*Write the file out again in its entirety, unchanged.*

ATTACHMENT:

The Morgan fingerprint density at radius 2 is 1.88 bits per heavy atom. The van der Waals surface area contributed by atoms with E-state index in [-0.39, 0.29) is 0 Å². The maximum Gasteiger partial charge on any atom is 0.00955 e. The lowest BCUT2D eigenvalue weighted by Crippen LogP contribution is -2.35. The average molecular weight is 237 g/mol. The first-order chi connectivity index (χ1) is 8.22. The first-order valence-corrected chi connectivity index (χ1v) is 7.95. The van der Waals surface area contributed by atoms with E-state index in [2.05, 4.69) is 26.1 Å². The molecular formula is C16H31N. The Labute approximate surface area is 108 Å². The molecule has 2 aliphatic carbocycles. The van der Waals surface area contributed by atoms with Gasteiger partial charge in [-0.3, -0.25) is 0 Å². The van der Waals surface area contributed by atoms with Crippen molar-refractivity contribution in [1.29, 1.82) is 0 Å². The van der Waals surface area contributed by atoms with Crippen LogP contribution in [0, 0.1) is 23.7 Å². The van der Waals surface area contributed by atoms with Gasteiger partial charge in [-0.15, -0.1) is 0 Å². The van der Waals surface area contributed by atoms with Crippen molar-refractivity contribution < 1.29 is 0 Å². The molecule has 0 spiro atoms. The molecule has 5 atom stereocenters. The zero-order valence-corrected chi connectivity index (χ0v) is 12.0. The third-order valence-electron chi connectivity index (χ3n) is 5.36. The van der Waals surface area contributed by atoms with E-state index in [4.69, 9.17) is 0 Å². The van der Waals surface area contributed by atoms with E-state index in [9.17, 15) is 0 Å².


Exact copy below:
The Morgan fingerprint density at radius 2 is 1.88 bits per heavy atom. The van der Waals surface area contributed by atoms with E-state index in [-0.39, 0.29) is 0 Å². The maximum Gasteiger partial charge on any atom is 0.00955 e. The lowest BCUT2D eigenvalue weighted by Crippen LogP contribution is -2.35. The average molecular weight is 237 g/mol. The first-order chi connectivity index (χ1) is 8.22. The first-order valence-corrected chi connectivity index (χ1v) is 7.95. The van der Waals surface area contributed by atoms with E-state index in [2.05, 4.69) is 26.1 Å². The molecular formula is C16H31N. The Labute approximate surface area is 108 Å². The molecule has 2 aliphatic carbocycles. The van der Waals surface area contributed by atoms with Gasteiger partial charge in [-0.3, -0.25) is 0 Å². The van der Waals surface area contributed by atoms with Crippen molar-refractivity contribution in [1.29, 1.82) is 0 Å². The van der Waals surface area contributed by atoms with Crippen LogP contribution in [0, 0.1) is 23.7 Å². The van der Waals surface area contributed by atoms with Gasteiger partial charge in [-0.15, -0.1) is 0 Å². The van der Waals surface area contributed by atoms with Crippen molar-refractivity contribution < 1.29 is 0 Å². The molecule has 0 spiro atoms. The molecule has 5 atom stereocenters. The zero-order valence-corrected chi connectivity index (χ0v) is 12.0. The third-order valence-electron chi connectivity index (χ3n) is 5.36. The van der Waals surface area contributed by atoms with E-state index in [4.69, 9.17) is 0 Å². The van der Waals surface area contributed by atoms with E-state index in [9.17, 15) is 0 Å².